And thus begins another investigation. Even though the crime was much darker, I think I liked the third Robert Galbraith (aka, J. K. Rowlings) book even better than the first two (The Cuckoo's Calling and The Silkworm ). I enjoyed getting to know Robin a bit better, and found her character to be delightfully complex, empathetic and still very likeable.  Also, I want to learn self-defense.  And I want my daughters to learn it stat.  

The plotline triggered two other streams of thought in the broader sociological level, for me as well.

1. I've been pondering the sociological effects of assuming all people who commit a certain sort of crime (say, racism or sexual assault) actually deters our ability to bring justice to victims. That's not to say those sorts of crimes aren't evil, but since they are statistically rampant, I suggest that we hurt not help victims by assuming the person committing the crime can't look the ordinary man or woman next door.  By the way, I'm not giving anything away in the plot here.  It just happens to be something I think about a lot anyway, and found myself pondering again in this storyline.

2.  I found Galbraith's/Rowlings' treatment of the a certain group of people in this story (the "transabled") super interesting in light of many of our current social conversations.  I'd love to sit in a room with the author and talk with her more about how and why she made the character/plot choices she did.  So interesting.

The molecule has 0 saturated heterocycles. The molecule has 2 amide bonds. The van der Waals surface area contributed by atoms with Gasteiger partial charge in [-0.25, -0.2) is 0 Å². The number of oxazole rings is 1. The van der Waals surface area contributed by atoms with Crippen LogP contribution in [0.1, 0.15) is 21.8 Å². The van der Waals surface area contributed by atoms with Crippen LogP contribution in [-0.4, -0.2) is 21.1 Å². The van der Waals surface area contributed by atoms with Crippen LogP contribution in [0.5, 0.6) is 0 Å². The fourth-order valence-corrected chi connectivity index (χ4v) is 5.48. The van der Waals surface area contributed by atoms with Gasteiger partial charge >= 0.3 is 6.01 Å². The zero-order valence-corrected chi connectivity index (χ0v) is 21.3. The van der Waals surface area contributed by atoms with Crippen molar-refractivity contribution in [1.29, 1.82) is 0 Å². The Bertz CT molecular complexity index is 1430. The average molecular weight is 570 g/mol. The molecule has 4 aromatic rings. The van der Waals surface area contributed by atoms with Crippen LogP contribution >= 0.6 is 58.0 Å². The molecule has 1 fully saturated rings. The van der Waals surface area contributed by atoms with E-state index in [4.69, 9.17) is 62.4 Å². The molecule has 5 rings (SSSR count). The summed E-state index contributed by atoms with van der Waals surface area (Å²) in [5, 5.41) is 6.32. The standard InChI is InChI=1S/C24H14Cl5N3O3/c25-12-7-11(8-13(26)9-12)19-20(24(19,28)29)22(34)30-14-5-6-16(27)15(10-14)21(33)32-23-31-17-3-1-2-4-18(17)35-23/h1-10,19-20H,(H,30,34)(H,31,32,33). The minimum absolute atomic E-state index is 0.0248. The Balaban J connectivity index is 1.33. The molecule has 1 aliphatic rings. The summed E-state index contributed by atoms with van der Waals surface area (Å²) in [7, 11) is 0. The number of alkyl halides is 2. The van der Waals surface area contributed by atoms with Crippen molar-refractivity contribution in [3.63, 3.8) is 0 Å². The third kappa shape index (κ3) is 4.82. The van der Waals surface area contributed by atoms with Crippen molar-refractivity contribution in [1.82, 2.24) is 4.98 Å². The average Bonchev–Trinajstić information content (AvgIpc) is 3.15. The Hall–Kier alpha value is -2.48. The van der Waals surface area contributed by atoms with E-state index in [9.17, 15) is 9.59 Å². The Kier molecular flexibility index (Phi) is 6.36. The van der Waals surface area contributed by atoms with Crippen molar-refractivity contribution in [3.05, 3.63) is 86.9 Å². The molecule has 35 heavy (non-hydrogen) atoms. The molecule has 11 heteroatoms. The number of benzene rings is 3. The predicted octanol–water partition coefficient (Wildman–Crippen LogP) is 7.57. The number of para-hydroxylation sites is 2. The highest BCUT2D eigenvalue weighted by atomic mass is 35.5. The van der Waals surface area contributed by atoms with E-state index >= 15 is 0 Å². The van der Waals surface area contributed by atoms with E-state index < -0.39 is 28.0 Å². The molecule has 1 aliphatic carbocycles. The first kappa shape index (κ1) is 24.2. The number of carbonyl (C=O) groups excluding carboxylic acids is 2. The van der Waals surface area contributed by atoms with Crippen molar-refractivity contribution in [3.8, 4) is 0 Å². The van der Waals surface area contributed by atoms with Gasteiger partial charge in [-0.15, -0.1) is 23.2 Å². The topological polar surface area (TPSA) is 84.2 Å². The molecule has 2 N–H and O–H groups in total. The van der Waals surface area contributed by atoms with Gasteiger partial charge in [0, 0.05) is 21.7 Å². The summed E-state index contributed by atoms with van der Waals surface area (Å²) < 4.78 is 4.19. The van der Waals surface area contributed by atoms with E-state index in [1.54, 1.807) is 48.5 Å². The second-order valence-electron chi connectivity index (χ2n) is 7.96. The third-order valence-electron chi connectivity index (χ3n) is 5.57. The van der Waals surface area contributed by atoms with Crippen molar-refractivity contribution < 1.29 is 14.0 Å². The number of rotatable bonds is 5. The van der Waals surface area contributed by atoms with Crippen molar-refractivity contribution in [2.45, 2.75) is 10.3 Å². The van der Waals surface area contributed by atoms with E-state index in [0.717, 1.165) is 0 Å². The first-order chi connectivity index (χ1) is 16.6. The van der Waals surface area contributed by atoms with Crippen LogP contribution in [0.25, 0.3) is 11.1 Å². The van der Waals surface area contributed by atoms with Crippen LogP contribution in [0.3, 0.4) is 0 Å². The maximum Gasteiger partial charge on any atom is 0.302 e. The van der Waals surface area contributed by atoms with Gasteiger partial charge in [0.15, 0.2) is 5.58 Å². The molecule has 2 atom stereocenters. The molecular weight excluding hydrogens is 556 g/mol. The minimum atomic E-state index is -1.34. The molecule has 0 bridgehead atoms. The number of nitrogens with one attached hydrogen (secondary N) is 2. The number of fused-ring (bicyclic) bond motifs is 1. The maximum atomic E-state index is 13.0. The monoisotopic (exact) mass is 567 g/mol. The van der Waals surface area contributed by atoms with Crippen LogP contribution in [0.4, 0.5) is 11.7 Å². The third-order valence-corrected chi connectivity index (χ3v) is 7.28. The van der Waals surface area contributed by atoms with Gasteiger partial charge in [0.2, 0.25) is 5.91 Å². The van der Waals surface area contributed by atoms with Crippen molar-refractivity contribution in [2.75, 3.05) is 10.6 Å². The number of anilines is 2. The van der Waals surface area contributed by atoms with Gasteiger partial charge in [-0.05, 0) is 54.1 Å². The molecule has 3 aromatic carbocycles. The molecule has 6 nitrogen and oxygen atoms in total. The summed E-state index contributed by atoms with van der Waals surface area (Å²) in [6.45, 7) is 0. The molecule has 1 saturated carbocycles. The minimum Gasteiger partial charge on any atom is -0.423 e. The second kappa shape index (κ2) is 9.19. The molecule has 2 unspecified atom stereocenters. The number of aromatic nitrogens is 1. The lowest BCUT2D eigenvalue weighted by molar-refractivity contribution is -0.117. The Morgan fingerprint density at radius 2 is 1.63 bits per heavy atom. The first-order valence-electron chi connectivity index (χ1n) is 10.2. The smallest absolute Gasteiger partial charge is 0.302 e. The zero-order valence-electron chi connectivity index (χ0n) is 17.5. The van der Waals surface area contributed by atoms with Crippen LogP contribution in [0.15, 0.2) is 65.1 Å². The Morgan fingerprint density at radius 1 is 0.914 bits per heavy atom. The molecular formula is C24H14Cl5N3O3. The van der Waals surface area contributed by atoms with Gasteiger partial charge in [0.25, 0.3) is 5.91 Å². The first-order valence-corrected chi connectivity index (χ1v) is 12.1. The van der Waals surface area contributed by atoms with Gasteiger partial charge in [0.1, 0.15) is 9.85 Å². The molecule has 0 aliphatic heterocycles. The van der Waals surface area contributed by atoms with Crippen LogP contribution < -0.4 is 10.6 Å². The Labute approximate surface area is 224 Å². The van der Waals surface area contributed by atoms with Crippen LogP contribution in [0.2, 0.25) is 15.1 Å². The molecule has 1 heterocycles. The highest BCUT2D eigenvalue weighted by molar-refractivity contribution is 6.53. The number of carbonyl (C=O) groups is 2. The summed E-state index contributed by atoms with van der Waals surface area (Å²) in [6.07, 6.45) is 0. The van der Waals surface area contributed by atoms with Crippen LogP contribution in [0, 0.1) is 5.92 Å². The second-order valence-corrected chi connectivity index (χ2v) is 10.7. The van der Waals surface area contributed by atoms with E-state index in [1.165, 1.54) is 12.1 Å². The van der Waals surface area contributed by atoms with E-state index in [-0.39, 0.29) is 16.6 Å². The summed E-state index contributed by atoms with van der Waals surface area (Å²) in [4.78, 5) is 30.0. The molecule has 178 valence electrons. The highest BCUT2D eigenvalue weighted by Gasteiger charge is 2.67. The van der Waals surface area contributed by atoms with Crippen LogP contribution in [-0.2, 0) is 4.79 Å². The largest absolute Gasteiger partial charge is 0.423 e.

These are the sort of murder mysteries I carry around day and night until I'm done reading.  I highly recommend. (with the disclaimer that this particular title in the series contains more triggers than the other two).

34  Jayber Crow by Wendell Berry. (Counterpoint, 2001. 384 pages) 

Reading category: a re-read

In a beautiful surprise, I was given the opportunity to expand my review of this book for a print journal (coming out soon!)  Naturally, I felt the need to re-read almost the entire book.  I still love Jayber, Wendell and Port William, and I still wish for more.  

from the book pile.jpg


* This year, I'm part of two different reading groups made up of friends and sisters. You can find the lists here: Take Our Ultimate Reading Challenge / A Year of Reading the World, & Liturgy of Lifereading group. *

**The Amazon links in this post are affiliate links. After blogging about books for ten years, I thought it might be OK to get a little help financing my reading habit. Thank you! **

Go to my Book Pile page to see my reading lists from 2015 and previous years.